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Your newborn is growing quickly, which uses a lot of energy. As a result, your baby may sleep for a total of 18 hours a day. Chances are, your newborn will not sleep for long stretches. But there are no rules for when or how long a baby sleeps. Use the tips on this handout to help your baby fall asleep safely.
Where your baby sleeps depends on what’s right for you and your family. Here are a few thoughts to keep in mind as you decide:
A tiny newborn may feel more secure in a bassinet than in a crib.
You may want your baby to sleep in your room during the first weeks after birth.
If baby sleeps in another room, a room monitor can help you hear if he or she is awake.
Protect your baby by following these crib safety tips:
Place a newborn on his or her back to sleep, during naps and at night. Studies show this is the best way to reduce the risk of SIDS (sudden infant death syndrome).
Do not put an infant on his or her stomach to sleep.
Never lay a newborn down to sleep on a pillow, cushion, quilt, waterbed, or sheepskin. Doing so can increase a newborn’s risk of suffocating.
Make sure soft toys and loose bedding are not in your baby’s sleep area. Don’t use blankets, pillows, quilts, and pillow-like crib bumpers. These can raise a newborn’s risk of suffocating.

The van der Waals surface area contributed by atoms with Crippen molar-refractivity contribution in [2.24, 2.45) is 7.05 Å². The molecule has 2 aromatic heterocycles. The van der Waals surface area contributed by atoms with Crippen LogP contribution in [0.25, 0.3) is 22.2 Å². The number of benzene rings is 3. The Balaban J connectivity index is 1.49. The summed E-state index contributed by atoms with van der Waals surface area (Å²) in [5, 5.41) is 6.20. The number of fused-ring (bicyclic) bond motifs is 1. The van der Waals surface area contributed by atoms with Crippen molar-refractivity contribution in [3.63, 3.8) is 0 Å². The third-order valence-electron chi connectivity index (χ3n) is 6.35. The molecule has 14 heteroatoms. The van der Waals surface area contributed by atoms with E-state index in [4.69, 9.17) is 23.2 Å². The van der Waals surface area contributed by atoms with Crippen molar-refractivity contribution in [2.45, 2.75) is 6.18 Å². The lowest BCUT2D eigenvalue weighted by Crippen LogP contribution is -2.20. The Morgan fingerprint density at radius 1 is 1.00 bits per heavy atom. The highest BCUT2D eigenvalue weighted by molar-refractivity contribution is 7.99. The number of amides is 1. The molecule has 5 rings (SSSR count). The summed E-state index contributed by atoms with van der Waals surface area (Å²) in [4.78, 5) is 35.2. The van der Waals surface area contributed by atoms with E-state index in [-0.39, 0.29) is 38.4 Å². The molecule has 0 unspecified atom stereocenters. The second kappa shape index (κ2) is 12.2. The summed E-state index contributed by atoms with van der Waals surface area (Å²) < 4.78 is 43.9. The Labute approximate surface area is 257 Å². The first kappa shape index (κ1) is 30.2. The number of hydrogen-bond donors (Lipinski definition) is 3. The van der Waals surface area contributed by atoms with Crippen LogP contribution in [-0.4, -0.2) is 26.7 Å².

Keep your baby warm by dressing him or her in a sleeper or infant zip-up blanket.
Fix or replace any loose or missing crib bars.
Make sure the space between crib bars is no more than 2-3/8 inches. This way, baby can’t get his or her head stuck between the bars.
Make sure the crib does not have raised corner posts, sharp edges, or cut-out areas on the headboard.
Unfortunately, you can’t schedule when or how long your baby sleeps. But you can help your baby go to sleep. Try these tips:
Make sure your baby is fed, burped, and has spent quiet time in your arms before being laid down to sleep.
Swaddle your baby. Many babies like to be wrapped securely in a blanket or sheet (swaddling). After swaddling, check often to make sure the blanket or sheet stays secure and that your baby is not overheated.
Rock your baby, or gently push your infant in a stroller. Take baby for a car ride. Most babies like rhythmic motion.
Massage baby’s stomach and feet.
Sing softly or play lullaby tapes.
Screen out noise by running a cool humidifier or a fan in the room. If you use a fan, keep baby out of the draft.
At night, quietly feed and change baby when he or she wakes. Keep lights dim and limit distractions. This way, baby should go back to sleep sooner.
During the day, talk and play with your baby. The longer your infant is awake during the day, the better he or she may sleep at night.